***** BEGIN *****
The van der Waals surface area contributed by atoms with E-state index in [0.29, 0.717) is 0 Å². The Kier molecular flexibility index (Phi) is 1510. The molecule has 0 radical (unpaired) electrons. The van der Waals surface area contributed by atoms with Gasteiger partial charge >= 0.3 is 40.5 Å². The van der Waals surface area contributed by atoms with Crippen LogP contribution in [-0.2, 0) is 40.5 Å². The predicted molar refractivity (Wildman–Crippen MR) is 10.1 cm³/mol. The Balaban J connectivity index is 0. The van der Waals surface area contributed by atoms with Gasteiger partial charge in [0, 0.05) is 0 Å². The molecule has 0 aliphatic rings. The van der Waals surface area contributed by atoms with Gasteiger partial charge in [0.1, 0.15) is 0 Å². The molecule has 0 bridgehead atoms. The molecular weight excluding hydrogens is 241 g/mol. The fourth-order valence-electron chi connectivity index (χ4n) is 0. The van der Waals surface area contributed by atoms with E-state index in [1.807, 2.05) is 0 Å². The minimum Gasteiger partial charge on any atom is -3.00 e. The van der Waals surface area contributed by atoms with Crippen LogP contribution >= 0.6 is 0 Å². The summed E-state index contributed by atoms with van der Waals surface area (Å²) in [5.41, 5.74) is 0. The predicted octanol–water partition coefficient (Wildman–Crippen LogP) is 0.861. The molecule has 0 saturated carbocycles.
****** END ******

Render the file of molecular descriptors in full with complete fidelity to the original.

The van der Waals surface area contributed by atoms with E-state index in [0.29, 0.717) is 0 Å². The Kier molecular flexibility index (Phi) is 1510. The molecule has 0 radical (unpaired) electrons. The van der Waals surface area contributed by atoms with Gasteiger partial charge >= 0.3 is 40.5 Å². The van der Waals surface area contributed by atoms with Crippen LogP contribution in [-0.2, 0) is 40.5 Å². The predicted molar refractivity (Wildman–Crippen MR) is 10.1 cm³/mol. The Balaban J connectivity index is 0. The van der Waals surface area contributed by atoms with Gasteiger partial charge in [0, 0.05) is 0 Å². The molecule has 0 aliphatic rings. The van der Waals surface area contributed by atoms with Gasteiger partial charge in [0.1, 0.15) is 0 Å². The molecule has 0 bridgehead atoms. The molecular weight excluding hydrogens is 241 g/mol. The fourth-order valence-electron chi connectivity index (χ4n) is 0. The van der Waals surface area contributed by atoms with E-state index in [1.807, 2.05) is 0 Å². The minimum Gasteiger partial charge on any atom is -3.00 e. The van der Waals surface area contributed by atoms with Crippen LogP contribution >= 0.6 is 0 Å². The summed E-state index contributed by atoms with van der Waals surface area (Å²) in [5.41, 5.74) is 0. The predicted octanol–water partition coefficient (Wildman–Crippen LogP) is 0.861. The molecule has 0 saturated carbocycles.